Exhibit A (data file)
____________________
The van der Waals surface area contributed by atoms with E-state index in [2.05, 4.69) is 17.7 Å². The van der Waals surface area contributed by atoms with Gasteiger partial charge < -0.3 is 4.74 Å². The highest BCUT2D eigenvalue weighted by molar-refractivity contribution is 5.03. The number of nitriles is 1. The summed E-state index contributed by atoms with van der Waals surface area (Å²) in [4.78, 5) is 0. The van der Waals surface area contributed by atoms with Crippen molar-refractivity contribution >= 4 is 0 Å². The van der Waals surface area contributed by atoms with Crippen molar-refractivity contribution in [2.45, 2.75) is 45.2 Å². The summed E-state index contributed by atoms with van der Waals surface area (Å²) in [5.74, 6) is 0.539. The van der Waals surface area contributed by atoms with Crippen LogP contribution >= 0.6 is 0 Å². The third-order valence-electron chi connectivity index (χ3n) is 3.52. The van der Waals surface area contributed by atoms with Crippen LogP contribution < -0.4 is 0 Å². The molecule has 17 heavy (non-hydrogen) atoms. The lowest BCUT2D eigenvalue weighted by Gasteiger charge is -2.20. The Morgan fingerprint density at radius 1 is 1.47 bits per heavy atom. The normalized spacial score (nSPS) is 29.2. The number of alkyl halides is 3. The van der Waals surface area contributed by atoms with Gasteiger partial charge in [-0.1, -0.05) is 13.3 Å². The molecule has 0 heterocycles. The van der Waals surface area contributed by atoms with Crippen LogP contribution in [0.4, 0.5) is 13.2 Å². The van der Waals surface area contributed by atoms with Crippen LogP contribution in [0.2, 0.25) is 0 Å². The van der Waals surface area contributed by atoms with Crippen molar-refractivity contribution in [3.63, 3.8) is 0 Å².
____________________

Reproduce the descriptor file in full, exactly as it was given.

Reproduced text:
The van der Waals surface area contributed by atoms with E-state index in [2.05, 4.69) is 17.7 Å². The van der Waals surface area contributed by atoms with Gasteiger partial charge < -0.3 is 4.74 Å². The highest BCUT2D eigenvalue weighted by molar-refractivity contribution is 5.03. The number of nitriles is 1. The summed E-state index contributed by atoms with van der Waals surface area (Å²) in [4.78, 5) is 0. The van der Waals surface area contributed by atoms with Crippen molar-refractivity contribution >= 4 is 0 Å². The van der Waals surface area contributed by atoms with Crippen molar-refractivity contribution in [2.45, 2.75) is 45.2 Å². The summed E-state index contributed by atoms with van der Waals surface area (Å²) in [5.74, 6) is 0.539. The van der Waals surface area contributed by atoms with Crippen LogP contribution >= 0.6 is 0 Å². The third-order valence-electron chi connectivity index (χ3n) is 3.52. The van der Waals surface area contributed by atoms with Crippen LogP contribution < -0.4 is 0 Å². The molecule has 17 heavy (non-hydrogen) atoms. The lowest BCUT2D eigenvalue weighted by Gasteiger charge is -2.20. The Morgan fingerprint density at radius 1 is 1.47 bits per heavy atom. The normalized spacial score (nSPS) is 29.2. The number of alkyl halides is 3. The van der Waals surface area contributed by atoms with Gasteiger partial charge in [-0.1, -0.05) is 13.3 Å². The molecule has 0 heterocycles. The van der Waals surface area contributed by atoms with Crippen LogP contribution in [0.4, 0.5) is 13.2 Å². The van der Waals surface area contributed by atoms with Crippen LogP contribution in [0.2, 0.25) is 0 Å². The van der Waals surface area contributed by atoms with Crippen molar-refractivity contribution in [3.63, 3.8) is 0 Å².